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The Carrying Capacity of a Consciousness Structure, II

Just a quick follow-up to the previous post on the carrying capacity of a consciousness structure by drawing on an analogy sometimes described as “Russian fatalism” — a phenomenon that engaged Nietzsche, and which illustrates something of his technique of “revaluation of values”.

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Ulro and the Sea of Symbolic Forms

As mentioned earlier, I’ve been spending quite a bit of time on the German websites following social, political, and cultural developments there. (I have a particular interest in Germany because I studied there.) One of the great advantages of knowing another language is that you come to see how spatial and temporal relations — reality in other words — are configured differently. These configurations (or “Gestalts“) are what Owen Barfield calls “the collective representations”, or what we would call “images”, social or mental representations or symbolic forms. These symbolic forms or collective representations are governed by a grammar, which specifies who they are to relate to one another. A grammar imposes coherence on the symbolic forms or collective representations. This sea of symbolic forms in which we live is sometimes referred to as “the social imaginary” or “the social construction of reality”. Rudolf Steiner refers to these collective representations or symbolic forms as “mental pictures”.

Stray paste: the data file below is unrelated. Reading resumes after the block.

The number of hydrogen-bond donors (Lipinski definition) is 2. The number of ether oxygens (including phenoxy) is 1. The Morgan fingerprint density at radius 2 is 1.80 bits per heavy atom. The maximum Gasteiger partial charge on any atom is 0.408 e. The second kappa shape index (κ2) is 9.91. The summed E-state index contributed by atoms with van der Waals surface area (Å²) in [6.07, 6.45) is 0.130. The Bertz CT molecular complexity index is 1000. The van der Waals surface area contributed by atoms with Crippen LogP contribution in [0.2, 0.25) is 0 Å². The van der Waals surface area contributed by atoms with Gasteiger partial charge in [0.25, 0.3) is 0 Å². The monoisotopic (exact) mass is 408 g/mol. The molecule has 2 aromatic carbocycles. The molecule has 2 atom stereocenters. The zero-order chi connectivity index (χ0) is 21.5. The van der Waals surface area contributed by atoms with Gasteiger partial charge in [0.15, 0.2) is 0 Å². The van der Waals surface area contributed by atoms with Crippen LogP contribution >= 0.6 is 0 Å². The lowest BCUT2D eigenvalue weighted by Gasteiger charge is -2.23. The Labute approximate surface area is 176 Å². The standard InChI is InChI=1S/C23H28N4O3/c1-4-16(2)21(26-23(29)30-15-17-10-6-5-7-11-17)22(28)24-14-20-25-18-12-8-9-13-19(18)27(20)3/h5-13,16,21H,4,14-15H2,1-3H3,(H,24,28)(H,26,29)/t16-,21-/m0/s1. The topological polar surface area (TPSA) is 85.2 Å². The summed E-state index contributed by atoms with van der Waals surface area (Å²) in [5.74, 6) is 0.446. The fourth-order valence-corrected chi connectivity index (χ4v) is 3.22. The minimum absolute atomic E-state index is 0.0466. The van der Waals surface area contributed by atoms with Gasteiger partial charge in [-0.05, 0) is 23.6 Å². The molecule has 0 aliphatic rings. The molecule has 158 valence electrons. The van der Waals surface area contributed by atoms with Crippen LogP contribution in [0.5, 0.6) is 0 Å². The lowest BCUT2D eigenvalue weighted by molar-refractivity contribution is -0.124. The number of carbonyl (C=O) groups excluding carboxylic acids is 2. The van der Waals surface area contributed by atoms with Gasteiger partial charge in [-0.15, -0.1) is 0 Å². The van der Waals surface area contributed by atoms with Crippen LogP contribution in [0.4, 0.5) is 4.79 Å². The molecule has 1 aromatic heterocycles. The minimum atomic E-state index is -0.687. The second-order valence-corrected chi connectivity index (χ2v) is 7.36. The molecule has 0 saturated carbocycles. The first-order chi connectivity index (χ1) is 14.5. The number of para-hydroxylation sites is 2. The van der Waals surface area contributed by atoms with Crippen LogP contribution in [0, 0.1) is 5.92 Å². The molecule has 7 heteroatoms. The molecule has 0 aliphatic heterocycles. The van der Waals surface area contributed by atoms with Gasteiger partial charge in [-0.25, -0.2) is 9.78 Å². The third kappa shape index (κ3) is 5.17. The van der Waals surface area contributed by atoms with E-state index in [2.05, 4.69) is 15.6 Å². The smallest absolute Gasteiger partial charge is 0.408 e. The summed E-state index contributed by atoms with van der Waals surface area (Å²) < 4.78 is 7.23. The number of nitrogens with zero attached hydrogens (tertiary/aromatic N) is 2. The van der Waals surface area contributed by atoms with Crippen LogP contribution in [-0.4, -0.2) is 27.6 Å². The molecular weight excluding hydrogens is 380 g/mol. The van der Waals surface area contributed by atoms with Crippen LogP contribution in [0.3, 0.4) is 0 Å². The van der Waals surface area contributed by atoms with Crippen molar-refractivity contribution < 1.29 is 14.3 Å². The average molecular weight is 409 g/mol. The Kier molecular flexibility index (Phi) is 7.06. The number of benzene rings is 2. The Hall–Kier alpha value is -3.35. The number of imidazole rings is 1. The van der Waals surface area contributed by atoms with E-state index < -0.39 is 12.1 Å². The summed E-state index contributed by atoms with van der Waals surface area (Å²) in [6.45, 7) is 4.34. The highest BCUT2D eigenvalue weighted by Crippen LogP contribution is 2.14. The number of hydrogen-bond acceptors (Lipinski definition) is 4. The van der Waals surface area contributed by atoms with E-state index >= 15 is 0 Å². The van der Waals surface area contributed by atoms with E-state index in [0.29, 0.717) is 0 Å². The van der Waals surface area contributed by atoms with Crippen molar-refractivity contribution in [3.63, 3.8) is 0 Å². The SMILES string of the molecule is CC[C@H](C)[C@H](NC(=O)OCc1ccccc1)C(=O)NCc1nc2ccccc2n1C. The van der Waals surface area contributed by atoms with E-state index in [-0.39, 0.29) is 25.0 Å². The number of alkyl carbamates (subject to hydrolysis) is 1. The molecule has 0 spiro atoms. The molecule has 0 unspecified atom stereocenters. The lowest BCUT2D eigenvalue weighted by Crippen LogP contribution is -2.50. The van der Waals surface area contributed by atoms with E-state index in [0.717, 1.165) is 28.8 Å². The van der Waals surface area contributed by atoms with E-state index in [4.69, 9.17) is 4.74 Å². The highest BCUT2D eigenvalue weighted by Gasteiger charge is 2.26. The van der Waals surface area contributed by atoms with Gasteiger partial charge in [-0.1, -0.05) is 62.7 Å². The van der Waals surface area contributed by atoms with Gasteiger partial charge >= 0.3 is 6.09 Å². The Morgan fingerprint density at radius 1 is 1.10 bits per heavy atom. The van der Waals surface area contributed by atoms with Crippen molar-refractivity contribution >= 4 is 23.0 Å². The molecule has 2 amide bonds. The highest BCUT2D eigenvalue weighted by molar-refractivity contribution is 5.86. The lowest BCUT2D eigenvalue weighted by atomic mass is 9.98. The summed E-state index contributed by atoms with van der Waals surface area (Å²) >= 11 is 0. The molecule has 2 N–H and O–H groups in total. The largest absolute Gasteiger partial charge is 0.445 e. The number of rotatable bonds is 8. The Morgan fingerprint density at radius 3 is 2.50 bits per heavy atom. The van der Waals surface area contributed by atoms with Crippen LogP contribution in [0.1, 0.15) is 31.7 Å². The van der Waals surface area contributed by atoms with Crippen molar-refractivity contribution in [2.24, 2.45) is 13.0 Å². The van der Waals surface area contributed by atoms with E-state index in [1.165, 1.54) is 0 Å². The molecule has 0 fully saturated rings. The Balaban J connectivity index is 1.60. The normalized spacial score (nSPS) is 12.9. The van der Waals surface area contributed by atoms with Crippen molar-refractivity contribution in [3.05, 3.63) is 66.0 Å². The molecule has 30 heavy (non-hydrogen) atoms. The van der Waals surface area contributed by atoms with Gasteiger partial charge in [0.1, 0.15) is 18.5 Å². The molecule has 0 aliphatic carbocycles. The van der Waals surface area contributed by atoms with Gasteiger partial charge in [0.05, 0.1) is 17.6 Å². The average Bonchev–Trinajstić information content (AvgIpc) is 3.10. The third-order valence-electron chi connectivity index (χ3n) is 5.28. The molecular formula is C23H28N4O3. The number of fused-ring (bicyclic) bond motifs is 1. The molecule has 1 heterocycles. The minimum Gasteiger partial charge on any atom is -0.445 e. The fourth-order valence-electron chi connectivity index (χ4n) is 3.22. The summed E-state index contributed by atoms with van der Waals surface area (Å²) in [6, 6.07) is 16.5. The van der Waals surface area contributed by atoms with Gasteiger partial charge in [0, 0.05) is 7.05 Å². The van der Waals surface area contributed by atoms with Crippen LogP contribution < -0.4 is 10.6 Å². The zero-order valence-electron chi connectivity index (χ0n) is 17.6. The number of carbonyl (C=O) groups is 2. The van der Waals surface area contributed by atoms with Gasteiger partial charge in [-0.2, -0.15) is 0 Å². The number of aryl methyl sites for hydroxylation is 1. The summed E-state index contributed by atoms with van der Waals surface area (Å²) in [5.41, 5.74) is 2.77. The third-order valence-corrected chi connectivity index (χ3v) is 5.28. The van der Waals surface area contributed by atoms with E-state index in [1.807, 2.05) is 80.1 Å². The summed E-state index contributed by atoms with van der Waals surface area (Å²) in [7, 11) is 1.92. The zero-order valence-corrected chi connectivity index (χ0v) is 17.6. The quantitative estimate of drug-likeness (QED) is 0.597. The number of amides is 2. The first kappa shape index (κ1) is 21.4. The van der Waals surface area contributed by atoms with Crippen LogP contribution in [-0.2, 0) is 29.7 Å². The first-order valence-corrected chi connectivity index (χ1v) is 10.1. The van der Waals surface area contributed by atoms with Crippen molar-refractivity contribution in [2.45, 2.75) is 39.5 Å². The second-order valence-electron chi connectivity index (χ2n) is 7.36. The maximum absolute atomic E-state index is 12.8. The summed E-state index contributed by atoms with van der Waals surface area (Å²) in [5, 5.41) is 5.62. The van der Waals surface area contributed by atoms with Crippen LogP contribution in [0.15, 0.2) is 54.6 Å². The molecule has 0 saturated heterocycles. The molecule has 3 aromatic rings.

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Reality Control

“Who controls the past controls the future: who controls the present controls the past.” — George Orwell, “1984”.

“Power remains strong when it remains in the dark; exposed to the sunlight it begins to evaporate.” — Samuel Huntington

These two statements are related, of course, in terms of what we might call “Reality Control”. What underlies both formulas, though, is a metaphysical principle: “perception is reality”. I really want to emphasise and highlight this, because it lies at the root of almost everything today that seems absurd, surreal, dream-like, or chaotic, especially the apparent breakdown of discernment between the subjective and objective aspects of existence, and, consequently, fact and fiction, fantasy and reality, or the representations (images) and that which is represented. This lack of discernment, which we are calling “chaos”, attests to the disintegration of the ego-consciousness or what Jean Gebser describes as “the breakdown of the mental-rational” (or “perspectival”) consciousness structure, also known as “the Modern Mind”.

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